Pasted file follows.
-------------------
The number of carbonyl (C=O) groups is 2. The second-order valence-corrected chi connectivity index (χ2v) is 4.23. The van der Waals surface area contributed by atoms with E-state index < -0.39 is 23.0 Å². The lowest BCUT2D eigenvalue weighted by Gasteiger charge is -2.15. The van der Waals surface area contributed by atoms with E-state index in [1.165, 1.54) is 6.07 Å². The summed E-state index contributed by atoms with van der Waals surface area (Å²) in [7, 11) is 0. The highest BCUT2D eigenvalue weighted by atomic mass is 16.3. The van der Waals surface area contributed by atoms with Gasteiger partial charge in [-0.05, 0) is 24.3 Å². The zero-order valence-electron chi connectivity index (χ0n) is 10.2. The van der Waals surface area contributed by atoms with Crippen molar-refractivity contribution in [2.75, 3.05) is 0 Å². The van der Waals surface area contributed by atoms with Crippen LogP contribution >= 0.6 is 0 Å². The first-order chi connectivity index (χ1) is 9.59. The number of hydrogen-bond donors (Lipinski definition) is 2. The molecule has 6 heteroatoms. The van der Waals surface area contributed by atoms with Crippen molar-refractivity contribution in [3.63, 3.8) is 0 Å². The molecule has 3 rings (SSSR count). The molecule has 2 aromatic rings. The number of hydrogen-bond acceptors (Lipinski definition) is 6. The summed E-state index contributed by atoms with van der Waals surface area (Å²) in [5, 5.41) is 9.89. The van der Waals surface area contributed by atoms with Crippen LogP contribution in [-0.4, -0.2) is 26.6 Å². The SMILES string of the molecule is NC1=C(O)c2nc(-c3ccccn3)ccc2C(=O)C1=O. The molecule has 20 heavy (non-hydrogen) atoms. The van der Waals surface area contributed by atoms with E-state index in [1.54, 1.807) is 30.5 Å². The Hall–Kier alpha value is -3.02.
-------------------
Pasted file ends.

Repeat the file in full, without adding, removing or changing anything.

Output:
The number of carbonyl (C=O) groups is 2. The second-order valence-corrected chi connectivity index (χ2v) is 4.23. The van der Waals surface area contributed by atoms with E-state index < -0.39 is 23.0 Å². The lowest BCUT2D eigenvalue weighted by Gasteiger charge is -2.15. The van der Waals surface area contributed by atoms with E-state index in [1.165, 1.54) is 6.07 Å². The summed E-state index contributed by atoms with van der Waals surface area (Å²) in [7, 11) is 0. The highest BCUT2D eigenvalue weighted by atomic mass is 16.3. The van der Waals surface area contributed by atoms with Gasteiger partial charge in [-0.05, 0) is 24.3 Å². The zero-order valence-electron chi connectivity index (χ0n) is 10.2. The van der Waals surface area contributed by atoms with Crippen molar-refractivity contribution in [2.75, 3.05) is 0 Å². The van der Waals surface area contributed by atoms with Crippen LogP contribution >= 0.6 is 0 Å². The first-order chi connectivity index (χ1) is 9.59. The number of hydrogen-bond donors (Lipinski definition) is 2. The molecule has 6 heteroatoms. The van der Waals surface area contributed by atoms with Crippen molar-refractivity contribution in [3.63, 3.8) is 0 Å². The molecule has 3 rings (SSSR count). The molecule has 2 aromatic rings. The number of hydrogen-bond acceptors (Lipinski definition) is 6. The summed E-state index contributed by atoms with van der Waals surface area (Å²) in [5, 5.41) is 9.89. The van der Waals surface area contributed by atoms with Crippen LogP contribution in [-0.4, -0.2) is 26.6 Å². The SMILES string of the molecule is NC1=C(O)c2nc(-c3ccccn3)ccc2C(=O)C1=O. The molecule has 20 heavy (non-hydrogen) atoms. The van der Waals surface area contributed by atoms with E-state index in [1.54, 1.807) is 30.5 Å². The Hall–Kier alpha value is -3.02.